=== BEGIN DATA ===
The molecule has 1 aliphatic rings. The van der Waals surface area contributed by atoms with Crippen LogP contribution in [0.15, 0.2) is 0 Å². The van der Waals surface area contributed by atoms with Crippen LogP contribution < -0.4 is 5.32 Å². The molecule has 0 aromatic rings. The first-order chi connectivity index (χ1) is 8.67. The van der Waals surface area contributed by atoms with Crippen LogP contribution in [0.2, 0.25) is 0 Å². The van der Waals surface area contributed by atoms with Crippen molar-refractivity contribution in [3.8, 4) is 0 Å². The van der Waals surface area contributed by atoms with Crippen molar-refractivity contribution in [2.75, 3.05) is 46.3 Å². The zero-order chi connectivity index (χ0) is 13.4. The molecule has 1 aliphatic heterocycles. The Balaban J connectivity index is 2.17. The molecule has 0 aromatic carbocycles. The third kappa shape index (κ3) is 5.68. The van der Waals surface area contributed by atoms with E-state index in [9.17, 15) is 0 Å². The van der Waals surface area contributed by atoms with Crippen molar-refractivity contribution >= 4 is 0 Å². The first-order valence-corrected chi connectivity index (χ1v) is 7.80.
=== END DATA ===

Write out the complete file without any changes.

The molecule has 1 aliphatic rings. The van der Waals surface area contributed by atoms with Crippen LogP contribution in [0.15, 0.2) is 0 Å². The van der Waals surface area contributed by atoms with Crippen LogP contribution < -0.4 is 5.32 Å². The molecule has 0 aromatic rings. The first-order chi connectivity index (χ1) is 8.67. The van der Waals surface area contributed by atoms with Crippen LogP contribution in [0.2, 0.25) is 0 Å². The van der Waals surface area contributed by atoms with Crippen molar-refractivity contribution in [3.8, 4) is 0 Å². The van der Waals surface area contributed by atoms with Crippen molar-refractivity contribution in [2.75, 3.05) is 46.3 Å². The zero-order chi connectivity index (χ0) is 13.4. The molecule has 1 aliphatic heterocycles. The Balaban J connectivity index is 2.17. The molecule has 0 aromatic carbocycles. The third kappa shape index (κ3) is 5.68. The van der Waals surface area contributed by atoms with E-state index in [9.17, 15) is 0 Å². The van der Waals surface area contributed by atoms with Crippen molar-refractivity contribution >= 4 is 0 Å². The first-order valence-corrected chi connectivity index (χ1v) is 7.80.